Some useful resources to get started with blockchain and smart contracts:

Interactive blockchain demo by Andres Brownworth.
Truffle: Smart contract development framework.
UK Government's interest in using DLT.

Publications (Note: The following depicts my pre-PhD research)

Journal papers

Crisis analytics: big data-driven crisis response [PDF]
Junaid Qadir, Anwaar Ali, Raihan ur Rasool, Andrej Zwitter, Arjuna Sathiaseelan and Jon Crowcroft - Journal of International Humanitarian Action, 2016

Big data for development: applications and techniques [PDF]
Anwaar Ali, Junaid Qadir, Raihan ur Rasool, Arjuna Sathiaseelan, Andrej Zwitter and Jon Crowcroft - Big Data Analytics, 2016

The past, present, and future of transport-layer multipath [PDF]
Sana Habib, Junaid Qadir, Anwaar Ali, Durdana Habib, Ming Li, Arjuna Sathiaseelan - Journal of Network and Computer Applications, 2016

Exploiting the Power of Multiplicity: A Holistic Survey of Network-Layer Multipath [PDF]
J Qadir, A Ali, KLA Yau, A Sathiaseelan, J Crowcroft - IEEE Communications Surveys and Tutorials, 2015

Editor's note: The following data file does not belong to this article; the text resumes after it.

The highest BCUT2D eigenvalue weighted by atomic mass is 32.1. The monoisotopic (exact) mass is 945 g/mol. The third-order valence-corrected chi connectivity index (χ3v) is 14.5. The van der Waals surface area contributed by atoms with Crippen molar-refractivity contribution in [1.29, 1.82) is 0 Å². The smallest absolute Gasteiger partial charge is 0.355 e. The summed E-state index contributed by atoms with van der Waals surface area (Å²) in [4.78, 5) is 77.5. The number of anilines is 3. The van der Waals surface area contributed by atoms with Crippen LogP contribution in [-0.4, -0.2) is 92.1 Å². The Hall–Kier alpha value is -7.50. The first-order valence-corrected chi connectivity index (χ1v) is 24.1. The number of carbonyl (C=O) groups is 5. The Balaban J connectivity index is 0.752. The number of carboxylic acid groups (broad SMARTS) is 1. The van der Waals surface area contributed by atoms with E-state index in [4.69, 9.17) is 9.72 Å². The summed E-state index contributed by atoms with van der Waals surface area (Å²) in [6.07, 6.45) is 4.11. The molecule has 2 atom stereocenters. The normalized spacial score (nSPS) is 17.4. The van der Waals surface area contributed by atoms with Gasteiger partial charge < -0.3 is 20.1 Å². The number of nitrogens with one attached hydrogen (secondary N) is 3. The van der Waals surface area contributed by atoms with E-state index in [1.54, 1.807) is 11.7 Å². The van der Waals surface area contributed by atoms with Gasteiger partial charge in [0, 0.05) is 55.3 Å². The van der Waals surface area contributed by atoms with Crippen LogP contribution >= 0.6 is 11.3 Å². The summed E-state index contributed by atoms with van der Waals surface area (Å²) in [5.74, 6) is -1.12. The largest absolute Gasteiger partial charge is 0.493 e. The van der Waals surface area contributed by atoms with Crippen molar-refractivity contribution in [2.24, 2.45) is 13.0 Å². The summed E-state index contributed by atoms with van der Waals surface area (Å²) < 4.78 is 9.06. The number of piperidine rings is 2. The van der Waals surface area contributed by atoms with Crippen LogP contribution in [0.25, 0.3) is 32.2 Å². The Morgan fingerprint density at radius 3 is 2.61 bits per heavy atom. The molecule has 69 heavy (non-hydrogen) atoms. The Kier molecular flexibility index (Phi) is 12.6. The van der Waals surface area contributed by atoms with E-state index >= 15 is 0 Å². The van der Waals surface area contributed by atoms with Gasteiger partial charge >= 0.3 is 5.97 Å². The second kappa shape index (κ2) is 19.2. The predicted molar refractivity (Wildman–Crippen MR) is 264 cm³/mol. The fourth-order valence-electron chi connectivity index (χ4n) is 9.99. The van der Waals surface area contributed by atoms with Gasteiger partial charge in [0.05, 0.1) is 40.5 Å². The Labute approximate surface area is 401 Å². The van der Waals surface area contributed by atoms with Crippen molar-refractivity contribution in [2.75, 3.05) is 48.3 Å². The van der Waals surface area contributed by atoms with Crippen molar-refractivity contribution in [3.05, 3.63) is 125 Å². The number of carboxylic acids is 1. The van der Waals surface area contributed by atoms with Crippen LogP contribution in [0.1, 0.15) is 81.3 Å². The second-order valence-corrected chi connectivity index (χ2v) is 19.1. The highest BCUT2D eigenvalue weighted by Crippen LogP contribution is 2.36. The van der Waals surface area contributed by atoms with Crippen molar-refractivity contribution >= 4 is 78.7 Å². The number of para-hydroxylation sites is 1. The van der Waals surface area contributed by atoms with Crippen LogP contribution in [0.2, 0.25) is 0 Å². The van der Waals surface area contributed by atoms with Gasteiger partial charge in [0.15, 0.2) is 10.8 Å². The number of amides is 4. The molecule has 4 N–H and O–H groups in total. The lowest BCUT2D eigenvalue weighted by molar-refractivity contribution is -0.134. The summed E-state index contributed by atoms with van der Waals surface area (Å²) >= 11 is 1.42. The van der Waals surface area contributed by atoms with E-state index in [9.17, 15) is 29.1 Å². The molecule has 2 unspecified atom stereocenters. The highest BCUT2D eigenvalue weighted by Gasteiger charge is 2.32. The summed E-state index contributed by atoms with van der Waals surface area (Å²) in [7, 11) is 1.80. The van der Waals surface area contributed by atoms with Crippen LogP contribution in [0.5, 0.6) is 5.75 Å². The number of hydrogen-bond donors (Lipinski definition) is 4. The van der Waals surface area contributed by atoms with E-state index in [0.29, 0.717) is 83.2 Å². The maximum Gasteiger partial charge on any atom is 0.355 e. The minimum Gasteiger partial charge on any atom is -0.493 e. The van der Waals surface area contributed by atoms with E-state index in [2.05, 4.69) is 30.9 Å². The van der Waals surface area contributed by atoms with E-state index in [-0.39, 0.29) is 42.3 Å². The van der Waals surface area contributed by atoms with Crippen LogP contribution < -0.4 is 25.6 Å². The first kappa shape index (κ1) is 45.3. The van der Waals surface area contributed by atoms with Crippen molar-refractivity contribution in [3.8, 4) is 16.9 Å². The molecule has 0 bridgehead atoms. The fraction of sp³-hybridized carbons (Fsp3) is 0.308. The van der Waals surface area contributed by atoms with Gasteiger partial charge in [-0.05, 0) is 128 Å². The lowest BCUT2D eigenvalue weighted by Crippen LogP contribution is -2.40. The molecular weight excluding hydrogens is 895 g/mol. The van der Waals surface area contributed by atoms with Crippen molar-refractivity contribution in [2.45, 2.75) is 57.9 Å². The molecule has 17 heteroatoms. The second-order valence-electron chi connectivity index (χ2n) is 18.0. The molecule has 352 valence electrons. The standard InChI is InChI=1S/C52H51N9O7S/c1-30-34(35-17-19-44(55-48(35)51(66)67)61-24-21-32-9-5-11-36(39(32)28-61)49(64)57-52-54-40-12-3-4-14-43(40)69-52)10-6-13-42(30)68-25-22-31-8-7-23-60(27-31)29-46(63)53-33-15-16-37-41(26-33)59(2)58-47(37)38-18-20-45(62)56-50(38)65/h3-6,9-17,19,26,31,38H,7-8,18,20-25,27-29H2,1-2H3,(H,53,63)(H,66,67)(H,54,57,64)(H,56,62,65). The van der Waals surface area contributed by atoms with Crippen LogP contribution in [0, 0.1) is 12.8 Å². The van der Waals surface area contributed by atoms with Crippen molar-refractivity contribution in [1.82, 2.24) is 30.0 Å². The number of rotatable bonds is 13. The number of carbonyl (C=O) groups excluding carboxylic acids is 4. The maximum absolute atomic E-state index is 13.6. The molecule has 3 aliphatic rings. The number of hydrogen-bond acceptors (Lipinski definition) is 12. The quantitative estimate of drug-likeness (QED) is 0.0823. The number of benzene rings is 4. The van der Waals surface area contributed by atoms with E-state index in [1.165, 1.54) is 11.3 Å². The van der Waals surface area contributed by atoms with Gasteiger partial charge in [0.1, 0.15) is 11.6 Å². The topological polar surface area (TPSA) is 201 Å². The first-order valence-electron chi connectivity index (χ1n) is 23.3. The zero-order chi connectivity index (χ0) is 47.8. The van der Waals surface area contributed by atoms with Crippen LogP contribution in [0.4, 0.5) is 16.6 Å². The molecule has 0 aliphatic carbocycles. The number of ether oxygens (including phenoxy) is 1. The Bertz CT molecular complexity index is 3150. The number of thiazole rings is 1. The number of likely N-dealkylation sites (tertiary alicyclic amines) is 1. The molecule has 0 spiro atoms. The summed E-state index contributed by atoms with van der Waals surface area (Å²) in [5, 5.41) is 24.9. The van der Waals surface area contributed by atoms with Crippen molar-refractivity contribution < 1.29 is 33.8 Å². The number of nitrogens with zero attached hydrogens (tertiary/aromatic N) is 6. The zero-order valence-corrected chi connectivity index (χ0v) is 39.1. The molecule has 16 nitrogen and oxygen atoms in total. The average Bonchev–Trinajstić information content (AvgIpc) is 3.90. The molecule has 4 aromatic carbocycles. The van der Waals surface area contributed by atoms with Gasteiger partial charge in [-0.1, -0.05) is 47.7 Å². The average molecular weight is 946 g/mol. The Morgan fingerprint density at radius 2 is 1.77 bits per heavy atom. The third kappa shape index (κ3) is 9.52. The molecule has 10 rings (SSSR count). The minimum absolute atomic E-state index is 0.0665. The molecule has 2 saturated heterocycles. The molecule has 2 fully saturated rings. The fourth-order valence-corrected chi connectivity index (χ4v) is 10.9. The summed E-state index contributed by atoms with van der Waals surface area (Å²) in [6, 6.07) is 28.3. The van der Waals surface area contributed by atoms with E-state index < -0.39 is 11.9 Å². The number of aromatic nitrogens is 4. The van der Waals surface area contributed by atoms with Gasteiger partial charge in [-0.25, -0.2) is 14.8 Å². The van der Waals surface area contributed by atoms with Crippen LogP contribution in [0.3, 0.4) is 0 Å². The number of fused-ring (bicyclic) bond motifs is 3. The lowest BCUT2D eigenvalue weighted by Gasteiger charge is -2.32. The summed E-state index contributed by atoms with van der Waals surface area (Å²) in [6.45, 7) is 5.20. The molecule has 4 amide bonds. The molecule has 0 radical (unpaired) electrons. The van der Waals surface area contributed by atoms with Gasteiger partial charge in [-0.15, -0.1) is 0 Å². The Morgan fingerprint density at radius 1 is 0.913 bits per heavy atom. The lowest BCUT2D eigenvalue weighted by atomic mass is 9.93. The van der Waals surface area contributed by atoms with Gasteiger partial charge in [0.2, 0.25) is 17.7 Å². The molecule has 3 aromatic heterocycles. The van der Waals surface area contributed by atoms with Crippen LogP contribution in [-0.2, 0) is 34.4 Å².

Conference papers

PiCasso: A Lightweight Edge Computing Platform [PDF soon]
Adisorn Lertsinsrubtavee, Anwaar Ali, Carlos Molina-Jimenez, Arjuna Sathiaseelan and Jon Crowcroft - IEEE 6th International Conference on Cloud Networking (CloudNet), Prague, Czech Republic, 2017

MP-ALM: Exploring Reliable Multipath Multicast Streaming with Multipath TCP [PDF]
A. Ali, J. Qadir, A. Sathiaseelan, K. L. A. Yau and J. Crowcroft - IEEE 41st Conference on Local Computer Networks (LCN), Dubai, 2016

Blog posts

Big data for human development
Posted on July 2016 on BioMed Central's On Biology blog


Supervisions are small group (usually comprising no more than three students each) teaching sessions (in addition to the regular lectures) for undergraduate students which are very unique to the Oxbridge experience. So far I have supervised following courses:

Computer Systems Modelling in 2017's Lent Term
Advanced Algorithms in 2017's Easter Term

Interests and hobbies

In my free time I like to do absolutely nothing, hence keeping the time 'free' (well, at times though I worry a bit about the future of homo sapiens!). Other than that I love to read, hike, travel and having a unique experience at least once a month. I am quite fascinated by the German culture, efficiency and language and these days I am taking a German Language class as well. Sometimes I like to meet a few Germans here. Bis später!

Whereabouts in the Lab

Lab address:
William Gates Building
15 JJ Thomson Avenue
Cambridge, CB3 0FD
United Kingdom

Office: FN10
Office phone: +44 (0) 1223 763614

*Although my first name is Anwaar; I like to go by my second name Ali (Reason: Well, my mama calls me Ali.). Back to top.